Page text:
Your guide to the Housing Possession Mediation Service [blog + infosheet]

27 April 2021

A mediation pilot was announced in February 2021 as part of the court process for housing possession cases, and the government has now introduced guidelines for the full Housing Possession Mediation Service. Here are the key details that you and your landlords should know.

In February 2021, Housing Secretary Robert Jenrick announced a new mediation pilot in England and Wales, free to landlords and tenants and supporting the current court process for housing possession cases. The government has now released details of the process, in the form of the Housing Possession Mediation Service.

Why was the Housing Possession Mediation Service set up?

The aim of the mediation pilot is to help landlords and tenants reach an "acceptable resolution." It will also help the parties avoid fees and expenses that come with court hearings, and reach a resolution more quickly.

This new step in the possession process was created in line with the government's goal to find "new court arrangements to support all parties in response to coronavirus (COVID-19)" and will help mitigate "the risk of tenants becoming homeless and helping to sustain tenancies where possible".

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When could mediation take place?

Before any court hearing, the court will list the possession case for review. The tenant will have the chance to "access free legal advice'' at this point and both tenants and landlords should raise their potential interest in the mediation process on the day of the review.

The case will be recommended for mediation if no agreement is reached at the review stage; if both the landlord and tenant agree to go through with the mediation process; and if the case is "deemed suitable".

How will it work?

The Society of Mediators will contact the tenant and landlord separately by phone within two days of the review, to organise the mediation - they'll have no direct contact with each other during the remote mediation.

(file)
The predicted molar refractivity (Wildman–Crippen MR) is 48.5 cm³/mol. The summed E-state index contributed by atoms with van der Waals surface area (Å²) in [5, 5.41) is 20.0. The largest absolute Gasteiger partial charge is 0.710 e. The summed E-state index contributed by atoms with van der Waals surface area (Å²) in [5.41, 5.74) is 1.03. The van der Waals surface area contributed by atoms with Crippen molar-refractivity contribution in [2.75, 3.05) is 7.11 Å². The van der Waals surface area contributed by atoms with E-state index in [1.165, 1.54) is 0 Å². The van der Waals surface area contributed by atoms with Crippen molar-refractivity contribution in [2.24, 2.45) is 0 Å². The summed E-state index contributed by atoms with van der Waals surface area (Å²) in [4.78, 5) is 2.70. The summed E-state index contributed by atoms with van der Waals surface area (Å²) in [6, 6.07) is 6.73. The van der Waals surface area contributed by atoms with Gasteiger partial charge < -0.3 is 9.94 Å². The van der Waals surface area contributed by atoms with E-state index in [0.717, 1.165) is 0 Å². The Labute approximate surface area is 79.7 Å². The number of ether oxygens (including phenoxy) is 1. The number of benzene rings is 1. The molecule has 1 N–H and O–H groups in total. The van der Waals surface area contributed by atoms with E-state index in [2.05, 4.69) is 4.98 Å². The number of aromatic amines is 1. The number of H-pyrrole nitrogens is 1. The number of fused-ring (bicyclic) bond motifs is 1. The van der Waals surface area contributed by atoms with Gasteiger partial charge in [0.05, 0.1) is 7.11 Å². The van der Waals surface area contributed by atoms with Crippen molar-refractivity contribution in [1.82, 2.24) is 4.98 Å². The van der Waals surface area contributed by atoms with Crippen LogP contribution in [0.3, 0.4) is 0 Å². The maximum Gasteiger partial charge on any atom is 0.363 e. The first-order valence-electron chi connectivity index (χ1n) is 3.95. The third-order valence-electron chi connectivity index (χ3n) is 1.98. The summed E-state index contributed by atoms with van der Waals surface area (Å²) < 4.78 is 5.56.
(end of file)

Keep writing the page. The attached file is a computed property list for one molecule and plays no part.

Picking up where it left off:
The "trained, neutral mediator" will then take steps to explain how the session will work and help each side explore the options available to help everyone reach an agreement - but won't force either side to reach a settlement. All conversations are confidential.

It's important to note that the mediation process sits alongside the ongoing court process and won't delay it - in fact, the whole mediation process should take place "within 10 days of referral". All parties must continue to follow "court directions" throughout.

How can landlords and tenants make the most of the process?

All parties should go into the process aiming to be open and flexible, and willing to work towards a solution. All calls should be taken in a quiet and private space, and everyone should give clear answers, and be ready on time and available for the full session.

What happens after mediation?

If the issue is mediated successfully, a signed agreement, explaining the actions each party has to take, will be sent to the judge for approval and to close the case. If no resolution is found, the substantive hearing and remaining process will take place as normal. Details of the mediation won't be discussed during the hearing.

This article is intended as a guide only. For full details, visit

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